Surprisingly enough, I slept pretty well - for Steelhead, the half-IM we did earlier this year, I don't recall sleeping for more 10 minutes all night. This time, I was much more relaxed. Very strange, but also very welcome. The alarm summoned us awake at 4:00 a.m., and Cath and I silently assembled our special needs bags (goodies to be stashed at the half-way points of both the bike and run) and choked down some breakfast. We then went down to meet the rest of our masochistic friends in the lobby at 5:00 a.m.
As you can imagine, the tension was pretty thick as we nervously greeted each other and death-marched our way to the special needs drop off boxes, and then to the start area. This is always the worst part of the entire IM experience - 2500 athletes, all stewing in their own anxiety, waiting for the final moment when Mike Riley (the long-time IM announcer) orders everyone into the lake. The nervous energy is so powerful, and not at all in a good way. It's like every competitor's worst fears are all escaping from their heads out into the air at once, creating a huge cloud of dread in the air. Yuck.
Unfortunately, after we all (somewhat reluctantly) pulled ourselves into wetsuits, Cath and I got seperated from Drew and Danielle. They are both much better swimmers than either of us, and were therefore going to situate themselves in different start positions, but I was still sad that I didn't get a chance to wish Drew well out there - he and I did our first ever triathlons together, and have started both of my previous IM experiences together, wishing each other good luck just before the cannon sounds. I probably wouldn't be doing triathlon without his influence, and almost certainly not at the IM distance.
It's that kind of thing that you think about before an Ironman - at the risk of over dramatizing the whole IM thing, it really is an incredibly emotional experience. Maybe it's the thought of the full-day's racing that awaits, or realizing that you've put so much time and energy into one event, but it's hard not to get choked up during those last moments before the clock starts. I was admittedly a little teary-eyed just thinking of how Cath had successfully balanced her work and training for the last eight months, and how cool it is to have a wife that supports this arguably crazy lifestyle. I gave her a last hug and kiss and we drifted to our respective start positions, hoping that she'd have an easy and uneventful swim to start her day.
And, just like that, Mike told us that we only had one minute left to wait and then - BANG - the cannon sent us on our way. I seeded myself about halfway between the shore and edge of the rectangular swim course, hoping to let the speedy-McSpeedersons go ahead, but stay ahead of the truly swim-challenged. (An interesting aside, and not meaning to sound demeaning to anyone, but you would amazed at the number of truly BAD swimmers there are in a typical IM race. The rules give you 2:20 to complete the 2.4 mile course, and there are a substantial number of people that need the bulk of that time to finish. If they finish at all. Now, maybe some of these folks are kick-ass bikers and/or runners, and will blow away a lot of the field later in the day, but still, I'm always taken aback by the number of people that are still in the water long after I'm done, and I am by no means a good swimmer).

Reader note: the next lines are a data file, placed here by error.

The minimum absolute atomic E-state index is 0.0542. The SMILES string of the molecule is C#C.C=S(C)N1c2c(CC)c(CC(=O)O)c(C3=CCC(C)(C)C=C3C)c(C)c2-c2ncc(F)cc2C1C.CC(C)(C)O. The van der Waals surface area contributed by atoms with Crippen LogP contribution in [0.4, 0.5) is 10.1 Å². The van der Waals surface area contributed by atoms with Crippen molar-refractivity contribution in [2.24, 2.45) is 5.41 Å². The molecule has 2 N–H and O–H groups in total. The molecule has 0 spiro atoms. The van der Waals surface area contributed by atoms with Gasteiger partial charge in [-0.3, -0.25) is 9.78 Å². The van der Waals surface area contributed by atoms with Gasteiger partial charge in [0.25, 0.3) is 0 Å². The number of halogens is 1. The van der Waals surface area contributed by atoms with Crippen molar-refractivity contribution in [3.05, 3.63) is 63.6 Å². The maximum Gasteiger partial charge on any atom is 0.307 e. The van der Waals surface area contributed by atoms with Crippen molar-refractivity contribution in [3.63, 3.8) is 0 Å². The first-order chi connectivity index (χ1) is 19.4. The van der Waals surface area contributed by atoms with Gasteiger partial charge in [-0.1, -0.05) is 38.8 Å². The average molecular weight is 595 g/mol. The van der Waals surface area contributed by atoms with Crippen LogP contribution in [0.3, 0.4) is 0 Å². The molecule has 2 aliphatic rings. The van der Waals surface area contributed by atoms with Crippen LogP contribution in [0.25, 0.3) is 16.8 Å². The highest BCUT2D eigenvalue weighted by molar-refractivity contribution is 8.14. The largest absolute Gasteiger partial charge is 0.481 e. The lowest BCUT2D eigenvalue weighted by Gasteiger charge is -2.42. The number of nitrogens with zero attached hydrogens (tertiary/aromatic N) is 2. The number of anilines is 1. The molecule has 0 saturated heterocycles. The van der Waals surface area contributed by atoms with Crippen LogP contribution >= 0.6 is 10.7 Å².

Anywho, the swim starts pretty well for me - there's contact, but I'm moving forward, and not getting pummeled. Much. At least not until we get to the first turn bouy. Then the beatings commence. To say that the seven turns that you need to make on this swim course are 'physically-challenging' would be an understatement. It's more like a bar fight. Or full-contact karate. But you get through it. I advised Cath before we started to just go with the punches - literally - and not let the contact throw you off your rhythm. I tried to take my own advice, and was able to get back on track pretty quickly. I actually thought the first loop went by pretty fast, but resisted the urge to look at my watch and just press on. The second loop wasn't as good - I think I got a bit off-course, and spent a goodly amount of time getting back on-line, which freaked me out a bit. I have a tendency to do this in open water, and it's frustrating to think that you're going farther than you really need to. But at least the water was becoming more and more open, and, therefore, easier to just swim with a nice cadence.
The backstretch also seemed to take forever, as it usually does - the intermediate bouys just keep coming and going, but you never seem to get to the big red one that signals the turn for home. Luckily, my shoulders felt good and I wasn't feeling overly tired, but I could have used a gel around the 3/4 mark. Having made the final turn for the swim finish, I successfully battled all the last-minute sprinters and exited the water in 1:17.43. I could hear Mike Riley tell the crowd that 1,100 athletes had already completed the swim portion, which was a bit disheartening - I know I'm a mediocre swimmer, but had half the field already passed me?! Bummer. But I felt good physically, and figured that was the most important thing - conserving energy and escaping the water without a fat lip or black eye (which, sadly enough, not everyone did).
Jogged up to an inviting-looking wetsuit stripper, who had me on my way in no time. The swim out requires you to run down a path and then up a multi-tiered parking ramp (the so-called helix), which was lined with loud and excited spectators. The support here, and everywhere on the course, was totally incredible. Madison is a great IM location - even the people who were stopped in traffic because of the race would be yelling support for the racers. It felt great. Ran into the Convention Center, grabbed my transiton bag, and changed into my bike gear. The appetizer portion of the race was done, and now it was onto the main course.